Virginia sweetspire (Itea virginica) is often cited as a good alternative to burning bush, a common shrub that’s become an invasive pest in much of the Northest. The New York Times described the plant in a 2007 article as “less lurid than burning bush, but equally reliable as an autumn color machine,” adding that “the luscious reds and purples usually stay on the plant until the weather turns bitter.” The small shrub also features fragrant white flowers that give it its name.
Black chokeberry (Aronia melanocarpa) is more cold-tolerant than the slightly more common red chokeberry (Aronia arbutifolia), and its fall foliage tends more toward purple. This compact and petite shrub bears glossy black fruit on upright stems; Sunset calls them a “tough, undemanding” plant “useful as fillers or background plantings.”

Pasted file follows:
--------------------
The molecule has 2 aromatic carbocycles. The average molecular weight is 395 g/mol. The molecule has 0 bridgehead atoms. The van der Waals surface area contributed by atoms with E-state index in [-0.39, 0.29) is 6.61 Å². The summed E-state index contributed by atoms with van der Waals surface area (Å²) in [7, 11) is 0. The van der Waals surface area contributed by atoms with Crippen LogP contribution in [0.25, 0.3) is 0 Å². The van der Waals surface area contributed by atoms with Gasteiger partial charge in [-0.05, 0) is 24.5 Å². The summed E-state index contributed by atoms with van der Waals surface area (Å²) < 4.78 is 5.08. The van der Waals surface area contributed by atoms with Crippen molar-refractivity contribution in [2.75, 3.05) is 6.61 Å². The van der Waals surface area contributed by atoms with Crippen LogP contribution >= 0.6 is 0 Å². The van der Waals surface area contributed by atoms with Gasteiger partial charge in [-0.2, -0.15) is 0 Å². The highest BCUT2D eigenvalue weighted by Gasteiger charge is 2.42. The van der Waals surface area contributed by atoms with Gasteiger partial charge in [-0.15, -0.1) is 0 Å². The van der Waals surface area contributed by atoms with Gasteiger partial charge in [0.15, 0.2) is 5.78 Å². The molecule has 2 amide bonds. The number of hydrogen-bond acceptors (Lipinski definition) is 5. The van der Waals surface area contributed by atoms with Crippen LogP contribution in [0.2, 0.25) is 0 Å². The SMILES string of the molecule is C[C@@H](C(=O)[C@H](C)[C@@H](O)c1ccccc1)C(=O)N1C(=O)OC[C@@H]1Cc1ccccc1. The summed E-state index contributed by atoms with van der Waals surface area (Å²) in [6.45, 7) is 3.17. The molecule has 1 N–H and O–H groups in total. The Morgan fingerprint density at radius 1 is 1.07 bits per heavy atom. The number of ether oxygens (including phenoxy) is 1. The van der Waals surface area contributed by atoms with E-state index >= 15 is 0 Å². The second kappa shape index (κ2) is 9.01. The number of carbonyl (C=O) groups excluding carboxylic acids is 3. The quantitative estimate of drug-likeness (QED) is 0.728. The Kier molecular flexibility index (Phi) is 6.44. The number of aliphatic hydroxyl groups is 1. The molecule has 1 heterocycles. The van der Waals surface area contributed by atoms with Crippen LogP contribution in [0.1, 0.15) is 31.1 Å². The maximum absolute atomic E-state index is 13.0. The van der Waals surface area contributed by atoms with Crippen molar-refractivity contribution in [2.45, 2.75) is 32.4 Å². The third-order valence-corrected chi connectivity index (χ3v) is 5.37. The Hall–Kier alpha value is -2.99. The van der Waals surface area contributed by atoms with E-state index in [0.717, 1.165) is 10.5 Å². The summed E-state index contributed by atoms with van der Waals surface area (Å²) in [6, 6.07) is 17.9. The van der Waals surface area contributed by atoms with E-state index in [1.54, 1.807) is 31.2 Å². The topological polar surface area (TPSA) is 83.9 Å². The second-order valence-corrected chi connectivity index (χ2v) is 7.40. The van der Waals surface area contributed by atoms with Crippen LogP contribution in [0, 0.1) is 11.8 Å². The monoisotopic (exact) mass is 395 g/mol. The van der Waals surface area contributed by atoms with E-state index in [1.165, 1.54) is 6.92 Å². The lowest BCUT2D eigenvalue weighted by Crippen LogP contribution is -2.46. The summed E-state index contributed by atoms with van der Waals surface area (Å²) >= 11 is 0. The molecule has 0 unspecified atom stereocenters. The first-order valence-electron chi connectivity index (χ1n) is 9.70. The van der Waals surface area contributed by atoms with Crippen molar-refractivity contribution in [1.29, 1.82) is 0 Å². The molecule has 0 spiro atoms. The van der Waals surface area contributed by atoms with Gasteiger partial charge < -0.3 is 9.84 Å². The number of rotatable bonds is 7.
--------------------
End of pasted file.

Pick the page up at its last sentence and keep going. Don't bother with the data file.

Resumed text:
Black tupelo (Nyssa sylvatica), also known as sour gum, black gum or pepperidge, is a slow-growing medium-size tree that Sunset calls “among the best native trees for consistent, blazing fall color.” Its foliage ranges from yellow to orange before settling on a vibrant red in autumn. Female trees bear small olive-like fruit that can attract birds.
Stellar dogwood (Cornus rutgersensis) is a hybrid cultivar of the tree that Sunset calls “the most beautiful native tree of North America.” These medium-size trees offer the showy flowers and brilliant red fall foliage of the Eastern dogwood without the disease and pest problems that plague the native variety.
Japanese stewartia (Stewartia psueducamellia) is described by Better Homes & Gardens as a “top-notch tree” with all-season interest that produces a fall show of light reddish-orange foliage that darkens to purple or bronze.
Darker fall foliage may not catch the eye as readily as its brighter counterparts, but purple hues can offer contrast to the fall landscape.